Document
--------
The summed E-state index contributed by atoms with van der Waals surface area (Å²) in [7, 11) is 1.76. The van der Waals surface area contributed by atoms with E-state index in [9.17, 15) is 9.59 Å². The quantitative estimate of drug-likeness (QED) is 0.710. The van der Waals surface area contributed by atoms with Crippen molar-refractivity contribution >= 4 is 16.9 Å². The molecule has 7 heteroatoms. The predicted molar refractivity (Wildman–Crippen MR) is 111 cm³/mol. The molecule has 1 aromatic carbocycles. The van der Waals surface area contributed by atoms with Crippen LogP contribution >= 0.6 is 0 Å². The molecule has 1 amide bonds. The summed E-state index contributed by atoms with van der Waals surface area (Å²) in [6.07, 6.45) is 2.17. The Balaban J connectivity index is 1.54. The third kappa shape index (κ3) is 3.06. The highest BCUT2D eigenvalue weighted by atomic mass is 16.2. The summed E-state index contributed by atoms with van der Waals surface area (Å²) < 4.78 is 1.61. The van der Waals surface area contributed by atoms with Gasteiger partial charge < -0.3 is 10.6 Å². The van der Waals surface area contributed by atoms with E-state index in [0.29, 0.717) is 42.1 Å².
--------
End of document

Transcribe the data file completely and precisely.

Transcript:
The summed E-state index contributed by atoms with van der Waals surface area (Å²) in [7, 11) is 1.76. The van der Waals surface area contributed by atoms with E-state index in [9.17, 15) is 9.59 Å². The quantitative estimate of drug-likeness (QED) is 0.710. The van der Waals surface area contributed by atoms with Crippen molar-refractivity contribution >= 4 is 16.9 Å². The molecule has 7 heteroatoms. The predicted molar refractivity (Wildman–Crippen MR) is 111 cm³/mol. The molecule has 1 aromatic carbocycles. The van der Waals surface area contributed by atoms with Crippen LogP contribution >= 0.6 is 0 Å². The molecule has 1 amide bonds. The summed E-state index contributed by atoms with van der Waals surface area (Å²) in [6.07, 6.45) is 2.17. The Balaban J connectivity index is 1.54. The third kappa shape index (κ3) is 3.06. The highest BCUT2D eigenvalue weighted by atomic mass is 16.2. The summed E-state index contributed by atoms with van der Waals surface area (Å²) < 4.78 is 1.61. The van der Waals surface area contributed by atoms with Gasteiger partial charge < -0.3 is 10.6 Å². The van der Waals surface area contributed by atoms with E-state index in [0.29, 0.717) is 42.1 Å².